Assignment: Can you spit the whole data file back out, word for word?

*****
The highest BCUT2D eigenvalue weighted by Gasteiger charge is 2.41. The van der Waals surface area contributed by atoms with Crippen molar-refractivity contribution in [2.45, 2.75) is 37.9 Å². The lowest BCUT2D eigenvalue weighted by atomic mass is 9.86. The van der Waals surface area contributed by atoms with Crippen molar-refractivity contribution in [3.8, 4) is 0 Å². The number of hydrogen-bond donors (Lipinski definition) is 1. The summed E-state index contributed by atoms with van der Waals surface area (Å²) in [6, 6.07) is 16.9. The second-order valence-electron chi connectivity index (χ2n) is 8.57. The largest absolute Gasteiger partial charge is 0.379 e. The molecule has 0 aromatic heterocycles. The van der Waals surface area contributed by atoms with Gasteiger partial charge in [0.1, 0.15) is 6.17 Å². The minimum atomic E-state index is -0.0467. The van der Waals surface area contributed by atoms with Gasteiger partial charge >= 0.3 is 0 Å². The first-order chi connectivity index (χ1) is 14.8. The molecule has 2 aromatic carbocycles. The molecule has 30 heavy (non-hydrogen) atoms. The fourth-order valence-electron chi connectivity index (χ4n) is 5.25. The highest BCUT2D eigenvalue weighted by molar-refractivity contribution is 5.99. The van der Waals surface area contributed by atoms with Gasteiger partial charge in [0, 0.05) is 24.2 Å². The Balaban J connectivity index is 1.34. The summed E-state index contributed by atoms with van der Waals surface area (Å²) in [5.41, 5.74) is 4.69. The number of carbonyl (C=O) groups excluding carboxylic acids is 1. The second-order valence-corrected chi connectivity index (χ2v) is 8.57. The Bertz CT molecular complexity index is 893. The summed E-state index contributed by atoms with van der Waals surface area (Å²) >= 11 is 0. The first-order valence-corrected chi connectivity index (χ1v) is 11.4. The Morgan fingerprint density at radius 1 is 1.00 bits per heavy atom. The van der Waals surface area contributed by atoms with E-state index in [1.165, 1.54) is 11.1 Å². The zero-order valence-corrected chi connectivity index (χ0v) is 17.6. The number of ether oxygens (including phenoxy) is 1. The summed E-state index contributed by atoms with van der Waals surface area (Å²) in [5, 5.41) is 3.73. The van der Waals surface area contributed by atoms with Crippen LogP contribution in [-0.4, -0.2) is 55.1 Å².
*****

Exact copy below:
The highest BCUT2D eigenvalue weighted by Gasteiger charge is 2.41. The van der Waals surface area contributed by atoms with Crippen molar-refractivity contribution in [2.45, 2.75) is 37.9 Å². The lowest BCUT2D eigenvalue weighted by atomic mass is 9.86. The van der Waals surface area contributed by atoms with Crippen molar-refractivity contribution in [3.8, 4) is 0 Å². The number of hydrogen-bond donors (Lipinski definition) is 1. The summed E-state index contributed by atoms with van der Waals surface area (Å²) in [6, 6.07) is 16.9. The second-order valence-electron chi connectivity index (χ2n) is 8.57. The largest absolute Gasteiger partial charge is 0.379 e. The molecule has 0 aromatic heterocycles. The van der Waals surface area contributed by atoms with Gasteiger partial charge in [0.1, 0.15) is 6.17 Å². The minimum atomic E-state index is -0.0467. The van der Waals surface area contributed by atoms with Gasteiger partial charge >= 0.3 is 0 Å². The first-order chi connectivity index (χ1) is 14.8. The molecule has 2 aromatic carbocycles. The molecule has 30 heavy (non-hydrogen) atoms. The fourth-order valence-electron chi connectivity index (χ4n) is 5.25. The highest BCUT2D eigenvalue weighted by molar-refractivity contribution is 5.99. The van der Waals surface area contributed by atoms with Gasteiger partial charge in [0, 0.05) is 24.2 Å². The Balaban J connectivity index is 1.34. The summed E-state index contributed by atoms with van der Waals surface area (Å²) in [5.41, 5.74) is 4.69. The number of carbonyl (C=O) groups excluding carboxylic acids is 1. The second-order valence-corrected chi connectivity index (χ2v) is 8.57. The Bertz CT molecular complexity index is 893. The summed E-state index contributed by atoms with van der Waals surface area (Å²) >= 11 is 0. The first-order valence-corrected chi connectivity index (χ1v) is 11.4. The Morgan fingerprint density at radius 1 is 1.00 bits per heavy atom. The van der Waals surface area contributed by atoms with E-state index in [1.165, 1.54) is 11.1 Å². The zero-order valence-corrected chi connectivity index (χ0v) is 17.6. The number of ether oxygens (including phenoxy) is 1. The summed E-state index contributed by atoms with van der Waals surface area (Å²) in [5, 5.41) is 3.73. The van der Waals surface area contributed by atoms with Crippen LogP contribution in [-0.4, -0.2) is 55.1 Å².